Especially when we are physically ill or disabled, well-being is important. Amidst chronic illness, we sometimes think well-being is beyond us. It’s not. Being cured or being what the dominant culture thinks of as “healthy” may not be achievable, but we can still work to maximize our physical and mental health.
Separating mental from physical health is artificial. They are intimately connected. A diagnosis may result in hopelessness and depression. Such thoughts release hormones and increase heart rate and blood pressure. When that happens chronically, it can have a significant effect on our health.
Return to the basics:
When I was first diagnosed, this felt like crazy advice. I had a life-changing, frightening diagnosis. I was stressed! How could I possibly minimize that?
I have spent years learning how to relax and befriend my mind. Taking one day at a time helps. For a couple of years, I read the Just For Today list every day. I have it memorized and it supports me through each day. It’s important, though, not to use such a list as a tool toward shame. It’s meant to inspire, not punish. I also meditate and write in my journal days. Stress relief is a side effect of both practices.
Get enough sleep
The amount of sleep you need each night depends on who you are, but most healthy adults need between 7-9 hours each night. If you have trouble sleeping, it can help to make adjustments in your routine and environment.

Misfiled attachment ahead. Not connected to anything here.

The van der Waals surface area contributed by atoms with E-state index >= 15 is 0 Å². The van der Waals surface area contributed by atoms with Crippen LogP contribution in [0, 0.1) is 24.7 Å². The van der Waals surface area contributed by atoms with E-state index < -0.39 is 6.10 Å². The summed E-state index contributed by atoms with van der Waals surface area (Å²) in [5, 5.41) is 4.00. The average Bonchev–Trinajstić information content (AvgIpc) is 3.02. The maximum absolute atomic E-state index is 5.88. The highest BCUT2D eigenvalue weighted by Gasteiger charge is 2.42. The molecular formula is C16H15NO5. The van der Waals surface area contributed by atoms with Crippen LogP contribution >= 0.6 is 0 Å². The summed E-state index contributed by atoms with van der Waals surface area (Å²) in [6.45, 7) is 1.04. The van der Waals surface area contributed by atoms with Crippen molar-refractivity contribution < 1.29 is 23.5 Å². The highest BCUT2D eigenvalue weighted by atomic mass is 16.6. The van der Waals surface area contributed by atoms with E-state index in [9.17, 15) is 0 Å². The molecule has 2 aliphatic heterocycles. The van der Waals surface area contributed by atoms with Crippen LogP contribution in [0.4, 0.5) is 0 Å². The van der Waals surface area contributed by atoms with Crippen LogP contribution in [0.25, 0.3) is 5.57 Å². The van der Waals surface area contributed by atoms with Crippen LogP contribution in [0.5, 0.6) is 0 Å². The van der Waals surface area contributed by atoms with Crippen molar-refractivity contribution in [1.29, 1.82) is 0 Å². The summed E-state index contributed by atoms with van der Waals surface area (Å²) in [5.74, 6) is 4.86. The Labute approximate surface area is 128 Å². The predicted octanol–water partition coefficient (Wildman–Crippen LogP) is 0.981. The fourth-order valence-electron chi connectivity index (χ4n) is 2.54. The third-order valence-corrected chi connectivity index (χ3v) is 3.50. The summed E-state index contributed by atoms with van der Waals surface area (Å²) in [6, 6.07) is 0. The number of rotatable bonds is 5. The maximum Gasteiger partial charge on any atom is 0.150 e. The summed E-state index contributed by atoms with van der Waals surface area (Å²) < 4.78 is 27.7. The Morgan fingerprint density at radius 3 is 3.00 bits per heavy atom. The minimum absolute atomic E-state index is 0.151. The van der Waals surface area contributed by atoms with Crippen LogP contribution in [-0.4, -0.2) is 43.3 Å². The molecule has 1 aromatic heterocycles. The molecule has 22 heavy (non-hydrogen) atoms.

Eat healthy foods
Chances are, you know what you need to do: more fruits and vegetables, less fat, sugar, and carbs. If you are not sure, or you need inspiration, take a look at this webpage.
See your doctor and/or healthcare professional
See your doctor and negotiate a treatment plan. I like to think of the doctor-patient relationship as a partnership. Each doctor gives me information about illnesses and symptoms and makes recommendations. I decide what’s next.
Western medicine doesn’t have all the answers. Consider complementary healthcare providers, look into your options and give promising treatments a try. You decide what works best for you..
Do what makes your heart sing
When I am doing what brings me joy, I feel better both mentally and physically. Noticing moments of delight and spending time doing what I love increases my well-being.
Connect with others
Loneliness is rampant and it degrades both mental and physical health. Find ways to be with other people who support your well-being.
Above all, be kind to yourself. Your illness is not your fault. Neither is having your illness get worse or remain uncured illness can be your teacher, guiding you to a life of deep meaning and surprising love…